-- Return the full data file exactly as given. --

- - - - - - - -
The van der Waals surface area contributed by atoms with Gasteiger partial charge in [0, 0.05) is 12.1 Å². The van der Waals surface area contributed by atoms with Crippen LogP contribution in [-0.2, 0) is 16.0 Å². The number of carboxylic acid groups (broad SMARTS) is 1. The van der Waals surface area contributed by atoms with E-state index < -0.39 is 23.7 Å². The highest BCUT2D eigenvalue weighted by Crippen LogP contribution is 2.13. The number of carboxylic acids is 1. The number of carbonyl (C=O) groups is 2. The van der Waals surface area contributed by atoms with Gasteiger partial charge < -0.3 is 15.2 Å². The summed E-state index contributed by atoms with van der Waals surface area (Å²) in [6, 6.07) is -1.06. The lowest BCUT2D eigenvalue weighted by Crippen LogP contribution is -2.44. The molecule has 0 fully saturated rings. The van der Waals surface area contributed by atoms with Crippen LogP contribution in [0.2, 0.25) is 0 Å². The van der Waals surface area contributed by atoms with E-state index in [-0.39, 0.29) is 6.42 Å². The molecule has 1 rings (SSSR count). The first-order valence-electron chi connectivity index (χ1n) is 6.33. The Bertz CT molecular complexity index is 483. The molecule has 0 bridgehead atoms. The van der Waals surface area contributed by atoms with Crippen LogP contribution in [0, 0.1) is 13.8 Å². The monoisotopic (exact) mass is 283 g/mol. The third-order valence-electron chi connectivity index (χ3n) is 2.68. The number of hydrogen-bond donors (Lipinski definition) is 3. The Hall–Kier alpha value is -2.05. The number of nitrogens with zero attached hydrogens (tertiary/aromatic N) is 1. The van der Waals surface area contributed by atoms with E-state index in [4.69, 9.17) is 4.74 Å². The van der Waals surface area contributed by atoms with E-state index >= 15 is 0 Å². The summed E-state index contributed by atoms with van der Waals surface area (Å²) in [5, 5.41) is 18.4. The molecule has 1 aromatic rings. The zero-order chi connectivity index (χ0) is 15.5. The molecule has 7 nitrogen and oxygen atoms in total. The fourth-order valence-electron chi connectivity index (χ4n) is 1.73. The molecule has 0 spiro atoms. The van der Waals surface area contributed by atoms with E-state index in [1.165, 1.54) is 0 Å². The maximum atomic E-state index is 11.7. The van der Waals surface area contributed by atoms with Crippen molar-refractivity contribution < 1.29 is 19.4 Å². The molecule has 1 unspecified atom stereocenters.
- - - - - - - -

The van der Waals surface area contributed by atoms with Gasteiger partial charge in [0, 0.05) is 12.1 Å². The van der Waals surface area contributed by atoms with Crippen LogP contribution in [-0.2, 0) is 16.0 Å². The number of carboxylic acid groups (broad SMARTS) is 1. The van der Waals surface area contributed by atoms with E-state index < -0.39 is 23.7 Å². The highest BCUT2D eigenvalue weighted by Crippen LogP contribution is 2.13. The number of carboxylic acids is 1. The number of carbonyl (C=O) groups is 2. The van der Waals surface area contributed by atoms with Gasteiger partial charge < -0.3 is 15.2 Å². The summed E-state index contributed by atoms with van der Waals surface area (Å²) in [6, 6.07) is -1.06. The lowest BCUT2D eigenvalue weighted by Crippen LogP contribution is -2.44. The molecule has 0 fully saturated rings. The van der Waals surface area contributed by atoms with Crippen LogP contribution in [0.2, 0.25) is 0 Å². The van der Waals surface area contributed by atoms with E-state index in [-0.39, 0.29) is 6.42 Å². The molecule has 1 rings (SSSR count). The first-order valence-electron chi connectivity index (χ1n) is 6.33. The Bertz CT molecular complexity index is 483. The molecule has 0 bridgehead atoms. The van der Waals surface area contributed by atoms with Crippen LogP contribution in [0, 0.1) is 13.8 Å². The monoisotopic (exact) mass is 283 g/mol. The third-order valence-electron chi connectivity index (χ3n) is 2.68. The number of hydrogen-bond donors (Lipinski definition) is 3. The Hall–Kier alpha value is -2.05. The number of nitrogens with zero attached hydrogens (tertiary/aromatic N) is 1. The van der Waals surface area contributed by atoms with E-state index in [4.69, 9.17) is 4.74 Å². The van der Waals surface area contributed by atoms with E-state index >= 15 is 0 Å². The summed E-state index contributed by atoms with van der Waals surface area (Å²) in [5, 5.41) is 18.4. The molecule has 1 aromatic rings. The zero-order chi connectivity index (χ0) is 15.5. The molecule has 7 nitrogen and oxygen atoms in total. The fourth-order valence-electron chi connectivity index (χ4n) is 1.73. The molecule has 0 spiro atoms. The van der Waals surface area contributed by atoms with E-state index in [1.165, 1.54) is 0 Å². The maximum atomic E-state index is 11.7. The van der Waals surface area contributed by atoms with Crippen molar-refractivity contribution < 1.29 is 19.4 Å². The molecule has 1 unspecified atom stereocenters.